Attendance and Child Welfare

Report
Baltimore City
Tackling Chronic
Absence
May 28, 2013
Panelists
Faith Connolly
Executive
Director,
Baltimore
Education
Research
Collaborative
Karen WebberNdour Executive
Director, Student
Support and
Safety,
Baltimore City
Schools
Sue Fothergill
Director,
Baltimore
Student
Attendance
Campaign
Molly McGrath
Tierney,
Director,
Baltimore City
Department of
Social Services
Baltimore City Public Schools
By the Numbers
•85,000 public school students prekindergarten – 12th grade
•200 schools
•83% Free and Reduced Meals
•90% Average Daily Attendance
•31% Chronic Absence
•30% Highly Qualified Teachers
•32% Student Mobility
•88% African-American
•9% White
•3% Hispanic
Chronic Absence Rates
Elementary
43.5
42.1
42.0
Middle
High
41.9
42.2
41.3
33.7
27.0
18.6
14.0
12.4
11.3
17.5
13.9
16.3 16.4
15.9
13.2
CA 2006-7 CA 2007-8 CA 2008-9 CA 2009-10 CA 2010-11 CA 2011-12
Source: Maryland State Dept. of Education
Average Daily Attendance
Elementary
95
94
94
Middle
95
94 94
94 93
93
High
94
90
88
83
84
84
83
82
81
ADA 2006- ADA 2007- ADA 2008- ADA 2009- ADA 2010- ADA 20117
8
9
10
11
12
Source: Maryland State Dept. of Education
High Attendance Rates
Elementary
33.1
32.9
29.6
26.8
21.7
21.2
16
% HA
2006-7
18.1
% HA
2007-8
High
37.8
36.7
36.1
35.8
Middle
34.9
33.6
28.3
20.8
22.2
17.1
% HA
2008-9
% HA
2009-10
% HA
2010-11
% HA
2011-12
Source: Maryland State Dept. of Education
7
Turning the Tide on Absenteeism
May 28, 2013
Karen Webber-Ndour, Executive Director
Office of Student Support and Safety
BALTIMORE CITY
PUBLIC SCHOOLS
Office of Student Support and Safety
8
Attendance
& Truancy
Suspension
Services
Choice Office
(Student
Placement)
School
Police
SST/504
Prevention
and
Intervention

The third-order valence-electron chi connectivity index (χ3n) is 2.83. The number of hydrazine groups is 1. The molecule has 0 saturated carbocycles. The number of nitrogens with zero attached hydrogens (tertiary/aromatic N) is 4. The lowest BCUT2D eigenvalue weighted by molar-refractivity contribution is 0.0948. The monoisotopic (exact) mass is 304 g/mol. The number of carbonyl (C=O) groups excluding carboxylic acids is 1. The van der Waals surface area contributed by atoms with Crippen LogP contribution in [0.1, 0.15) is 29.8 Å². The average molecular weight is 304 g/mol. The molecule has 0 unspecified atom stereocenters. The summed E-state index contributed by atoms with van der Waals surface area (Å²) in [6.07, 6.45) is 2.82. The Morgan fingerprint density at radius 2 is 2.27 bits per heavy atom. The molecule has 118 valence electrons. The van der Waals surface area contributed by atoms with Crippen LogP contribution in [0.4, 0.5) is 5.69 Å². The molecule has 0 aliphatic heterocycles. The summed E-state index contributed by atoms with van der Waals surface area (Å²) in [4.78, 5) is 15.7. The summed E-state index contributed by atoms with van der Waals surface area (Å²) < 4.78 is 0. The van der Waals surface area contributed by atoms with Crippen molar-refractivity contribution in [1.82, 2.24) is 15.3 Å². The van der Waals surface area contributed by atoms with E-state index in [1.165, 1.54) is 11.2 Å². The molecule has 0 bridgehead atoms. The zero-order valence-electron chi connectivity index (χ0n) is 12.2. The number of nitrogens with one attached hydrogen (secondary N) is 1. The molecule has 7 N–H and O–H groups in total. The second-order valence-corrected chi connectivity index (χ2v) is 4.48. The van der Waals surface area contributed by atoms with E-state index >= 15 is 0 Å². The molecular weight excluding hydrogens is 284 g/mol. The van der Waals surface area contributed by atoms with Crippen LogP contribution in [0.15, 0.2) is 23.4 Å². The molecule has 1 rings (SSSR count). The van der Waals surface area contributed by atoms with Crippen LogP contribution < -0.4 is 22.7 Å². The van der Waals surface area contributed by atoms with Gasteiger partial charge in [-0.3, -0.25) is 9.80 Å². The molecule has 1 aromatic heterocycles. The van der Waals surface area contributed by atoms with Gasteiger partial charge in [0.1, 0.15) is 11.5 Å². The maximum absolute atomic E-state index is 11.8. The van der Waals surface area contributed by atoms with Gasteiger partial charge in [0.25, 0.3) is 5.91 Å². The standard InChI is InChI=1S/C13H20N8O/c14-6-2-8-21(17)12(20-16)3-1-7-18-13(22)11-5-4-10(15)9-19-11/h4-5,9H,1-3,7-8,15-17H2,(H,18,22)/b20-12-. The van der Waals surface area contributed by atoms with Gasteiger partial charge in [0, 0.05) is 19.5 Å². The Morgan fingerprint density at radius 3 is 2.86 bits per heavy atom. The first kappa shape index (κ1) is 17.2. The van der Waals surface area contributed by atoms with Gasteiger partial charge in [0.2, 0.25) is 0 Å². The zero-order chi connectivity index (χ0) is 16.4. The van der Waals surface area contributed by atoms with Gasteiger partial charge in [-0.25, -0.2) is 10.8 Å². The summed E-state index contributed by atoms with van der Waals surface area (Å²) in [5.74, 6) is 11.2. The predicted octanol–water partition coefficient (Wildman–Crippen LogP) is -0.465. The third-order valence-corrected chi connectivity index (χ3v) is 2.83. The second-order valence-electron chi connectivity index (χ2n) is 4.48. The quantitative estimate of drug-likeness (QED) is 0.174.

Services
Alternative
Options
Programs
Student
Records
Health
Services
Student
Support
& Safety
Home &
Hospital
Athletics
BALTIMORE CITY
PUBLIC SCHOOLS
Early Strategies to Improve Attendance
9
 Attendance and chronic absenteeism were included as
components of District planning, messaging and reporting
 Actively engaged families, communities and partners in the
attendance work
 Used data to demonstrate the importance of attendance on
student achievement
 Revised the Baltimore City Code of Conduct – suspensions
contribute to chronic absence!
 Prohibited suspensions for class cutting, lateness,
absenteeism and truancy!
 Reduced discretionary suspensions from 10 days to 5 days
 Clearly messaged suspension as an alternative of last resort
BALTIMORE CITY
PUBLIC SCHOOLS
Historical Suspension Data
10
Compared to 2012
1-year chg.
#
+326
2004
2-year chg.
5-year chg.
8-year chg.
%
#
%
#
%
#
%
+2.9% +1,682 +17.3% -5,358 -32.0% -14,930 -56.7%
2007
2010
2011
NOTE: Counts show total # of suspensions in the District
SOURCE: Official MSDE files
BALTIMORE CITY
PUBLIC SCHOOLS
2012
Structural Strategies to Improve Attendance
11
 Created more Grades PK-8 and Grades 6-12 schools

Consequently reducing the number of school transitions
 Changed the middle school (i.e. Grades 6-8 schools) model to reflect
District education priorities by implementing:


Smaller learning environments, often with thematic learning
opportunities
A focus on literacy
 Increased student and family options by creating Middle School Choice
 Provided support for schools to improve attendance:



Developed the role of the attendance monitor
Updated attendance best practices and absentee protocols
Provided intensive annual training for attendance monitors
BALTIMORE CITY
PUBLIC SCHOOLS
Chronic Absence rates declined across the district
in SY11-12
12
42.2% 42.4% 41.5%
23.8% 24.7%
22.5%
21.0%
22.5%
18.8%
17.5%
16.3%
14.0%
District Total
PK & K
SY0910 (EOY)
16.4% 16.0%
13.3%
Grades 6-8
Grades 1-5
SY1011 (EOY)
SY1112 (EOY)
NOTE: Data includes AOP Schools but NOT AOP Programs
DATA SOURCE: MSDE Official files
BALTIMORE CITY
PUBLIC SCHOOLS
Grades 9-12
Strategies to Improve Attendance
NEXT STEPS
13
 Creating a bifurcated data-informed approach to attendance work
Focus on early grades with family-oriented attendance
strategies
 Focus on high school using strategies derived from student
voice
Partnering with the Mayor of Baltimore City, Stephanie Rawlings
Blake, to provide school-wide incentives for improved attendance